When we are skillful emotional navigators we can more easily transition from an unpleasant mood or attitude without avoiding what is there, but when the context calls for it to shift. I have moments of intense anxiety whenever I’m about to speak in front of others. If I try to fight it and believe that I shouldn’t be feeling that way, the intensity rises. But when I remind myself that it’s important to me, and normalize it, I feel different. When I remind myself that I can be human, same thing. The emotion isn’t bad or wrong; it just is, and it shows me that I want to contribute meaningfully. Importantly, shifting is not the same as avoiding. I'm acknowledging and recognizing it's there, that it's valid, and that it belongs. I will come back to it later perhaps, to explore its meaning.
By learning how to create a more welcoming or friendly relationship with our emotions, we can make peace with different parts of ourselves. Some of the emotions we experience can be indicative of a younger part of us that needs what they didn't receive at that age (i.e., comfort, love, validation, empathy). I have a client who in session recently was brought back to a childhood memory in which she was 6 years old and thought there was a little girl demon sitting in the corner of her bedroom. This happened at the time her parents were divorcing, and shared that there was a lot of fighting and conflict. When she shared how scared she was, she was met with, "Oh, get over it. You're too old to believe these things!" She experiences times now, when her body feels the same way it did then, and she's practicing approaching her inner child with the love and tenderness that she needed years ago.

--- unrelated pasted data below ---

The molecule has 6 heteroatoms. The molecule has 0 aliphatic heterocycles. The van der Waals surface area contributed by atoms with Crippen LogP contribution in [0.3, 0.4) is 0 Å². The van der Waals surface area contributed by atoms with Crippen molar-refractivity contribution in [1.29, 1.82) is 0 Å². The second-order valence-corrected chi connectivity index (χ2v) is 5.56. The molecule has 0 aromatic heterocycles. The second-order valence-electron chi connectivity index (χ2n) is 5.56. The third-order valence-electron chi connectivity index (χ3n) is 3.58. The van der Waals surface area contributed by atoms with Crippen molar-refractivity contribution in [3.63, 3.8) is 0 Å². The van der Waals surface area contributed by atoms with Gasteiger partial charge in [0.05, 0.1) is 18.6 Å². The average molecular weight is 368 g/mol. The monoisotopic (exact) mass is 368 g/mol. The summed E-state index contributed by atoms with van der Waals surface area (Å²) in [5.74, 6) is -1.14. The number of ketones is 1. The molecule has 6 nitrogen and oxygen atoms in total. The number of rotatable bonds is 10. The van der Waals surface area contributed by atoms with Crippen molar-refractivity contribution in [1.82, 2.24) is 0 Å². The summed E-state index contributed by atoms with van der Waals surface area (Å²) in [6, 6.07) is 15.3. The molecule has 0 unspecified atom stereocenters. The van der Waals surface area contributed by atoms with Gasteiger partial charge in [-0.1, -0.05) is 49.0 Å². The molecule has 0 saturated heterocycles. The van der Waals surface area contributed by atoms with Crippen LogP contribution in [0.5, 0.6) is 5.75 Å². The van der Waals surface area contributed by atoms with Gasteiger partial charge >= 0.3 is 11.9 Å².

Research shows that individuals who experience the full range of emotion (from unpleasant to neutral to pleasant) say they are generally happier. They experience more joy, a greater sense of contentment, and gratitude. Ironically, perhaps, when we are skillful emotional navigators we also experience more positive emotions. If we’re not constantly trying to push away and avoid the negative (which means our attention is on them), we have more space available to acknowledge when pleasant or expansive ones are present.
Before we conclude, I have to address the imperative here. These 12 reasons, which barely skirt the surface of the topic, may help you understand the why. They don't address how we may have come to understand that it was appropriate or necessary to avoid emotion, however. They also don't address how we can learn to validate and welcome emotion. Emotional avoidance is not the problem; the problem is what we learned through our experiences, starting in childhood, that this is what we need to do to be okay in our lives and the world.
If you are someone who recognizes that you often feel overwhelmed or incapacitated by emotion, or you see that you've developed very specific ways of protecting yourself from feeling that are undermining your quality of life and capacity for belonging, wholeness, agency, and fullness, please know you are not alone. And if you need someone to talk to, you know where to find me. Please reach out: email@example.com